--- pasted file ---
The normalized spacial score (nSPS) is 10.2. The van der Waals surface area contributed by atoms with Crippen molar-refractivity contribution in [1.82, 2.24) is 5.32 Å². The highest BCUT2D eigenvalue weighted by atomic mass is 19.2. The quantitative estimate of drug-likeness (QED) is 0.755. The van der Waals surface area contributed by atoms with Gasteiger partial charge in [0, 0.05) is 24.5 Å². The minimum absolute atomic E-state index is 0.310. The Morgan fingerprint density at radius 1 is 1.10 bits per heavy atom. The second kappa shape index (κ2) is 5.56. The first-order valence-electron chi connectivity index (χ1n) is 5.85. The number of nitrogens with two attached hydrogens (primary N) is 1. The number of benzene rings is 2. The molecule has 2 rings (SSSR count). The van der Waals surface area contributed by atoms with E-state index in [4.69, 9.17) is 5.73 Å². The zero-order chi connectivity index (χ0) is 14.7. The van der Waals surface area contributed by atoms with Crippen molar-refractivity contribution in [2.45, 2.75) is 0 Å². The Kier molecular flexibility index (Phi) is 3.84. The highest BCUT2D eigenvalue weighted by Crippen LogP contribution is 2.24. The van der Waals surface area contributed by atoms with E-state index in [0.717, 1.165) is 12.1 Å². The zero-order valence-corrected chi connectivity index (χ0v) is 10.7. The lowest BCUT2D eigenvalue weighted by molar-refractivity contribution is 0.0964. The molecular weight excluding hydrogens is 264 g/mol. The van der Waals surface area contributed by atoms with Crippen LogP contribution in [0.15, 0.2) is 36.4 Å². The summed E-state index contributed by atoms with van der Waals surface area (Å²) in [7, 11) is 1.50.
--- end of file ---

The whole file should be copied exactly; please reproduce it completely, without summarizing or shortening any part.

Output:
The normalized spacial score (nSPS) is 10.2. The van der Waals surface area contributed by atoms with Crippen molar-refractivity contribution in [1.82, 2.24) is 5.32 Å². The highest BCUT2D eigenvalue weighted by atomic mass is 19.2. The quantitative estimate of drug-likeness (QED) is 0.755. The van der Waals surface area contributed by atoms with Gasteiger partial charge in [0, 0.05) is 24.5 Å². The minimum absolute atomic E-state index is 0.310. The Morgan fingerprint density at radius 1 is 1.10 bits per heavy atom. The second kappa shape index (κ2) is 5.56. The first-order valence-electron chi connectivity index (χ1n) is 5.85. The number of nitrogens with two attached hydrogens (primary N) is 1. The number of benzene rings is 2. The molecule has 2 rings (SSSR count). The van der Waals surface area contributed by atoms with E-state index in [4.69, 9.17) is 5.73 Å². The zero-order chi connectivity index (χ0) is 14.7. The van der Waals surface area contributed by atoms with Crippen molar-refractivity contribution in [2.45, 2.75) is 0 Å². The Kier molecular flexibility index (Phi) is 3.84. The highest BCUT2D eigenvalue weighted by Crippen LogP contribution is 2.24. The van der Waals surface area contributed by atoms with E-state index in [0.717, 1.165) is 12.1 Å². The zero-order valence-corrected chi connectivity index (χ0v) is 10.7. The lowest BCUT2D eigenvalue weighted by molar-refractivity contribution is 0.0964. The molecular weight excluding hydrogens is 264 g/mol. The van der Waals surface area contributed by atoms with Crippen LogP contribution in [0.15, 0.2) is 36.4 Å². The summed E-state index contributed by atoms with van der Waals surface area (Å²) in [7, 11) is 1.50.